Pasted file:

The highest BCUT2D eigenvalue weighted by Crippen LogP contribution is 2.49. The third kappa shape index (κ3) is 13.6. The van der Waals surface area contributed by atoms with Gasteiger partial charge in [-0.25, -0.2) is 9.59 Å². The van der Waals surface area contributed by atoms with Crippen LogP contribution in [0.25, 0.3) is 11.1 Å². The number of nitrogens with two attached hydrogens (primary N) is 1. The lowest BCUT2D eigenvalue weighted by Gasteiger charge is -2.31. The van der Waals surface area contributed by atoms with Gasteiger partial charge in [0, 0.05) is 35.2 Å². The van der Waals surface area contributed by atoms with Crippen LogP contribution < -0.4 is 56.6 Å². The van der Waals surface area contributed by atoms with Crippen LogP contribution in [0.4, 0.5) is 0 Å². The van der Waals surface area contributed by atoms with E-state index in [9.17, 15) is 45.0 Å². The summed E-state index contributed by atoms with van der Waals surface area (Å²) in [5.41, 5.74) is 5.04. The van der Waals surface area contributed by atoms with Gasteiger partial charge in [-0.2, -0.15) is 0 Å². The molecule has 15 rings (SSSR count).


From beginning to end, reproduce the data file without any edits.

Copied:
The highest BCUT2D eigenvalue weighted by Crippen LogP contribution is 2.49. The third kappa shape index (κ3) is 13.6. The van der Waals surface area contributed by atoms with Gasteiger partial charge in [-0.25, -0.2) is 9.59 Å². The van der Waals surface area contributed by atoms with Crippen LogP contribution in [0.25, 0.3) is 11.1 Å². The number of nitrogens with two attached hydrogens (primary N) is 1. The lowest BCUT2D eigenvalue weighted by Gasteiger charge is -2.31. The van der Waals surface area contributed by atoms with Gasteiger partial charge in [0, 0.05) is 35.2 Å². The van der Waals surface area contributed by atoms with Crippen LogP contribution < -0.4 is 56.6 Å². The van der Waals surface area contributed by atoms with Crippen LogP contribution in [0.4, 0.5) is 0 Å². The van der Waals surface area contributed by atoms with E-state index in [9.17, 15) is 45.0 Å². The summed E-state index contributed by atoms with van der Waals surface area (Å²) in [5.41, 5.74) is 5.04. The van der Waals surface area contributed by atoms with Gasteiger partial charge in [-0.2, -0.15) is 0 Å². The molecule has 15 rings (SSSR count).